Interested in reaching the upper-echelons of corporate America? It’s not just the salary, bonus and stock options that should get you excited. Flights on corporate jets are one of the biggest perks that executives enjoy, with the largest publicly listed companies in the United States spending about $40 million on free private jet flights for executives in 2016. Not all companies are onboard with this type of benefit, though. A Financial Times analysis shows that about 10% of the S&P 500 accounts for about two-thirds of the total spending on private jets for personal travel.
The idea that tracking private planes can lead to profitable investments isn’t just philosophy. Some investors are already using this emerging practice, and it’s paying off with real results and huge returns. Hedge funds, for example, used the movements of a Johnson & Johnson aircraft to uncover the corporate behemoth’s interest in Actelion Ltd. well before the deal closed. It’s a lot easier to bet on mergers and acquisitions when you can see in real-time executives spending hours or days on the ground in certain locations.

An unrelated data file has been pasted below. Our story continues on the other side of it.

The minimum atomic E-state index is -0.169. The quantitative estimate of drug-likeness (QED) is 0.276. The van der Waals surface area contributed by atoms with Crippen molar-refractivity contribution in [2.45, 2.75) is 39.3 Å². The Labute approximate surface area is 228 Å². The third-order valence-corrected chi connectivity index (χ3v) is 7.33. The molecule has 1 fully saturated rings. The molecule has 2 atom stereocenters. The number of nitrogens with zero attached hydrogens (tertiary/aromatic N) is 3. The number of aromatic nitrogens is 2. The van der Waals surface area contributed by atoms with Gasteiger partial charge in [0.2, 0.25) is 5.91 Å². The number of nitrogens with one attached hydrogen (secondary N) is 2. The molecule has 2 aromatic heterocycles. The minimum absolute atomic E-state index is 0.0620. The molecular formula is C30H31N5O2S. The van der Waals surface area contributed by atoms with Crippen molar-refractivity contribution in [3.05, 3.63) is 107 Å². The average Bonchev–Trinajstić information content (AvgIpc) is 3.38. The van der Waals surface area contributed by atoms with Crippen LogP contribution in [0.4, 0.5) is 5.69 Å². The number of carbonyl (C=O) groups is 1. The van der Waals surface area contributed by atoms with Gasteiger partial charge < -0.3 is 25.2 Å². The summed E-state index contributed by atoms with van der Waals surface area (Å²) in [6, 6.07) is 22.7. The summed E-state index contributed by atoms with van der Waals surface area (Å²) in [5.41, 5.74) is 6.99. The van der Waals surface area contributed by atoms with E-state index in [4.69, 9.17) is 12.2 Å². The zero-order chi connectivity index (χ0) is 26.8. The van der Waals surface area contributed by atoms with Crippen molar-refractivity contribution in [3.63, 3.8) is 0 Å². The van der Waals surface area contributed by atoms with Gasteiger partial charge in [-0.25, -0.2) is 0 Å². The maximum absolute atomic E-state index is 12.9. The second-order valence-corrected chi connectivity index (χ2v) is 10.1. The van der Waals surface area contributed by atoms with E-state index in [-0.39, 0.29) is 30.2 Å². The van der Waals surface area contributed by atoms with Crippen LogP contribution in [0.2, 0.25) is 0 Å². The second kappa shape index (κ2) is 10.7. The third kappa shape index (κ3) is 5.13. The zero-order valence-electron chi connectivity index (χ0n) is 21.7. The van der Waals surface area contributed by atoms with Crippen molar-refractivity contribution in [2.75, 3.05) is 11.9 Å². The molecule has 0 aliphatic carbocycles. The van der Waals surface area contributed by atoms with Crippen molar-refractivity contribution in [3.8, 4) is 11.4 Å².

In the wake of the Great Recession, there was a public outcry at the outsized benefits CEOs and other executives seemed to enjoy, even when the companies they represent weren’t churning out profits. More scrutiny was paid to executive compensation and benefits — and to the perk of using corporate aircraft for both business and personal travel. But, as the Great Recession grows smaller in the rearview mirror, a Financial Times investigation has found that company-owned jets are once again being used to ferry executives to and from their vacation destinations.
Law enforcement now has a multitude of helpful tools available to track suspects thanks to advances in technology. Officers can use cell phone data, social media activity and even public surveillance cameras and facial recognition to look for persons of interest. And now, as the Associated Press reports, the FBI is even using a small fleet of undercover aircraft to follow suspects and even to gather cell phone data in some cases. The kicker is this: The FBI holds that it does not need a warrant in most of these surveillance cases.